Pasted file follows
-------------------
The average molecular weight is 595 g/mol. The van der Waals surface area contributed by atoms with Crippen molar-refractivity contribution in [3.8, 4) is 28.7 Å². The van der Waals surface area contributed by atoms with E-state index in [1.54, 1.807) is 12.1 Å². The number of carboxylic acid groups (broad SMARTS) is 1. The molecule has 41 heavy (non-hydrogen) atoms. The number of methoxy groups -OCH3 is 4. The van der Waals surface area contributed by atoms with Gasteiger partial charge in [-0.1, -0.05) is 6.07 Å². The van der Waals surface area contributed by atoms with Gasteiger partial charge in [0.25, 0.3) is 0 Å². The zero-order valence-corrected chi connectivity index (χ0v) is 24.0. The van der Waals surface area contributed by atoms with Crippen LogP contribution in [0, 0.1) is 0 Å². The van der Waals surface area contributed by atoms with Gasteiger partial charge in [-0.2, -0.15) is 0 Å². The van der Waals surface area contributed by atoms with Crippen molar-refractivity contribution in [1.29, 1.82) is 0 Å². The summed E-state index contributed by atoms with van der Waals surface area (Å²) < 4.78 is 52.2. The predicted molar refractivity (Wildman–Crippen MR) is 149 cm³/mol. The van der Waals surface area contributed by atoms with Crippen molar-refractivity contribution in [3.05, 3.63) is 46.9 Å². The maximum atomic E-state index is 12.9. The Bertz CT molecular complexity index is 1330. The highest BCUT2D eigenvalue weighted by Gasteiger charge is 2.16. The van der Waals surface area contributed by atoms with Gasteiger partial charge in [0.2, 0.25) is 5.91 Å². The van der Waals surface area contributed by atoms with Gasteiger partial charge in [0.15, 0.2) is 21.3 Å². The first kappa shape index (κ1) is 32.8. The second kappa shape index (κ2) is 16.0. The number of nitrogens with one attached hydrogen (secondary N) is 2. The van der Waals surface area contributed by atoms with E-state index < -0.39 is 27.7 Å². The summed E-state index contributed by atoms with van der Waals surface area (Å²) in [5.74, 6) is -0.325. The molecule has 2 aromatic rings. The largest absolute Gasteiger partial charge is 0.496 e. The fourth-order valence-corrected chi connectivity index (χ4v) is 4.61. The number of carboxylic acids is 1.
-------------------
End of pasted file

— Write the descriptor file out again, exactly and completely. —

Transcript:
The average molecular weight is 595 g/mol. The van der Waals surface area contributed by atoms with Crippen molar-refractivity contribution in [3.8, 4) is 28.7 Å². The van der Waals surface area contributed by atoms with E-state index in [1.54, 1.807) is 12.1 Å². The number of carboxylic acid groups (broad SMARTS) is 1. The molecule has 41 heavy (non-hydrogen) atoms. The number of methoxy groups -OCH3 is 4. The van der Waals surface area contributed by atoms with Gasteiger partial charge in [-0.1, -0.05) is 6.07 Å². The van der Waals surface area contributed by atoms with Gasteiger partial charge in [0.25, 0.3) is 0 Å². The zero-order valence-corrected chi connectivity index (χ0v) is 24.0. The van der Waals surface area contributed by atoms with Crippen LogP contribution in [0, 0.1) is 0 Å². The van der Waals surface area contributed by atoms with Gasteiger partial charge in [-0.2, -0.15) is 0 Å². The van der Waals surface area contributed by atoms with Crippen molar-refractivity contribution in [1.29, 1.82) is 0 Å². The summed E-state index contributed by atoms with van der Waals surface area (Å²) < 4.78 is 52.2. The predicted molar refractivity (Wildman–Crippen MR) is 149 cm³/mol. The van der Waals surface area contributed by atoms with Crippen molar-refractivity contribution in [3.05, 3.63) is 46.9 Å². The maximum atomic E-state index is 12.9. The Bertz CT molecular complexity index is 1330. The highest BCUT2D eigenvalue weighted by Gasteiger charge is 2.16. The van der Waals surface area contributed by atoms with Gasteiger partial charge in [0.2, 0.25) is 5.91 Å². The van der Waals surface area contributed by atoms with Gasteiger partial charge in [0.15, 0.2) is 21.3 Å². The first kappa shape index (κ1) is 32.8. The second kappa shape index (κ2) is 16.0. The number of nitrogens with one attached hydrogen (secondary N) is 2. The van der Waals surface area contributed by atoms with E-state index < -0.39 is 27.7 Å². The summed E-state index contributed by atoms with van der Waals surface area (Å²) in [5.74, 6) is -0.325. The molecule has 2 aromatic rings. The largest absolute Gasteiger partial charge is 0.496 e. The fourth-order valence-corrected chi connectivity index (χ4v) is 4.61. The number of carboxylic acids is 1.